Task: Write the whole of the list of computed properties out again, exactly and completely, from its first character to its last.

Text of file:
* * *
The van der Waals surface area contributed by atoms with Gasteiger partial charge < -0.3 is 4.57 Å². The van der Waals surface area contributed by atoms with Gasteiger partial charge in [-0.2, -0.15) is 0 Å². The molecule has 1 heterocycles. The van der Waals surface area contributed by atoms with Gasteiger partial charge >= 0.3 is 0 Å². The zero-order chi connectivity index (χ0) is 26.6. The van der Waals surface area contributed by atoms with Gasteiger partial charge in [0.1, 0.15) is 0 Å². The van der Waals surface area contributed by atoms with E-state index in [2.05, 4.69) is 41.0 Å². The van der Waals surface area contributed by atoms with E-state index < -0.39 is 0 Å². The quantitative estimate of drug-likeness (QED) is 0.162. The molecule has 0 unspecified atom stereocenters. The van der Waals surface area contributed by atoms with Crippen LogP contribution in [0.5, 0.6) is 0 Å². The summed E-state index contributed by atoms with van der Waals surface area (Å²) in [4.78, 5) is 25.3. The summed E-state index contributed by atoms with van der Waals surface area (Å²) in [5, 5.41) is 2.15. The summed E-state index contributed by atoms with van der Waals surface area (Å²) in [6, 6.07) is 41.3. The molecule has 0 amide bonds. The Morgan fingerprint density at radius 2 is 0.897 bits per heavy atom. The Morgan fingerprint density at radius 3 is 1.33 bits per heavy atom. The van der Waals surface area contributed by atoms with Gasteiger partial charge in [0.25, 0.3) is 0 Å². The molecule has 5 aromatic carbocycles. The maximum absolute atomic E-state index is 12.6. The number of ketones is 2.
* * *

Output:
The van der Waals surface area contributed by atoms with Gasteiger partial charge < -0.3 is 4.57 Å². The van der Waals surface area contributed by atoms with Gasteiger partial charge in [-0.2, -0.15) is 0 Å². The molecule has 1 heterocycles. The van der Waals surface area contributed by atoms with Gasteiger partial charge >= 0.3 is 0 Å². The zero-order chi connectivity index (χ0) is 26.6. The van der Waals surface area contributed by atoms with Gasteiger partial charge in [0.1, 0.15) is 0 Å². The van der Waals surface area contributed by atoms with E-state index in [2.05, 4.69) is 41.0 Å². The van der Waals surface area contributed by atoms with E-state index < -0.39 is 0 Å². The quantitative estimate of drug-likeness (QED) is 0.162. The molecule has 0 unspecified atom stereocenters. The van der Waals surface area contributed by atoms with Crippen LogP contribution in [0.5, 0.6) is 0 Å². The summed E-state index contributed by atoms with van der Waals surface area (Å²) in [4.78, 5) is 25.3. The summed E-state index contributed by atoms with van der Waals surface area (Å²) in [5, 5.41) is 2.15. The summed E-state index contributed by atoms with van der Waals surface area (Å²) in [6, 6.07) is 41.3. The molecule has 0 amide bonds. The Morgan fingerprint density at radius 2 is 0.897 bits per heavy atom. The Morgan fingerprint density at radius 3 is 1.33 bits per heavy atom. The van der Waals surface area contributed by atoms with Gasteiger partial charge in [0.25, 0.3) is 0 Å². The molecule has 5 aromatic carbocycles. The maximum absolute atomic E-state index is 12.6. The number of ketones is 2.